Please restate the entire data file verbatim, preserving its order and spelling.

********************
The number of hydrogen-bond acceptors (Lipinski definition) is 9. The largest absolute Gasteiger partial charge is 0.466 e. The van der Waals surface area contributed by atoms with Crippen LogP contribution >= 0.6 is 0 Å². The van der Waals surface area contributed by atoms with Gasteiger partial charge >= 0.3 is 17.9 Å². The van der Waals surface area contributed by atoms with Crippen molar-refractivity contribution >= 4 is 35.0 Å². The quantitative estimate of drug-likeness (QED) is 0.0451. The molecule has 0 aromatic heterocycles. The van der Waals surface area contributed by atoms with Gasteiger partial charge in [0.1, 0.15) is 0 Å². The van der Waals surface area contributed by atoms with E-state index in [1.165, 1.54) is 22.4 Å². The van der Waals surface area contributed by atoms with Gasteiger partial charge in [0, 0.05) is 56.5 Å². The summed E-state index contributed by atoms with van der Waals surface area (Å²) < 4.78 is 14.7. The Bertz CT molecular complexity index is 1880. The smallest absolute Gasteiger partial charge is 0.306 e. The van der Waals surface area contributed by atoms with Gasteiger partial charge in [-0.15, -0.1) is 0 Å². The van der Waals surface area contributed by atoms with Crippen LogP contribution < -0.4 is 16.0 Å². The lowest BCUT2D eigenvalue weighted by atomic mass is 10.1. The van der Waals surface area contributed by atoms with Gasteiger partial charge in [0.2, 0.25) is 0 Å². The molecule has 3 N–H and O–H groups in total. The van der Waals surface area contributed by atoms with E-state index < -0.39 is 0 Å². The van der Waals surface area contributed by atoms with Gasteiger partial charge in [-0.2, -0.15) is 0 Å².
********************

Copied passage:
The number of hydrogen-bond acceptors (Lipinski definition) is 9. The largest absolute Gasteiger partial charge is 0.466 e. The van der Waals surface area contributed by atoms with Crippen LogP contribution >= 0.6 is 0 Å². The van der Waals surface area contributed by atoms with Gasteiger partial charge >= 0.3 is 17.9 Å². The van der Waals surface area contributed by atoms with Crippen molar-refractivity contribution >= 4 is 35.0 Å². The quantitative estimate of drug-likeness (QED) is 0.0451. The molecule has 0 aromatic heterocycles. The van der Waals surface area contributed by atoms with Gasteiger partial charge in [0.1, 0.15) is 0 Å². The van der Waals surface area contributed by atoms with E-state index in [1.165, 1.54) is 22.4 Å². The van der Waals surface area contributed by atoms with Gasteiger partial charge in [0, 0.05) is 56.5 Å². The summed E-state index contributed by atoms with van der Waals surface area (Å²) < 4.78 is 14.7. The Bertz CT molecular complexity index is 1880. The smallest absolute Gasteiger partial charge is 0.306 e. The van der Waals surface area contributed by atoms with Gasteiger partial charge in [-0.15, -0.1) is 0 Å². The van der Waals surface area contributed by atoms with Crippen LogP contribution < -0.4 is 16.0 Å². The lowest BCUT2D eigenvalue weighted by atomic mass is 10.1. The van der Waals surface area contributed by atoms with Gasteiger partial charge in [0.2, 0.25) is 0 Å². The molecule has 3 N–H and O–H groups in total. The van der Waals surface area contributed by atoms with E-state index < -0.39 is 0 Å². The van der Waals surface area contributed by atoms with Gasteiger partial charge in [-0.2, -0.15) is 0 Å².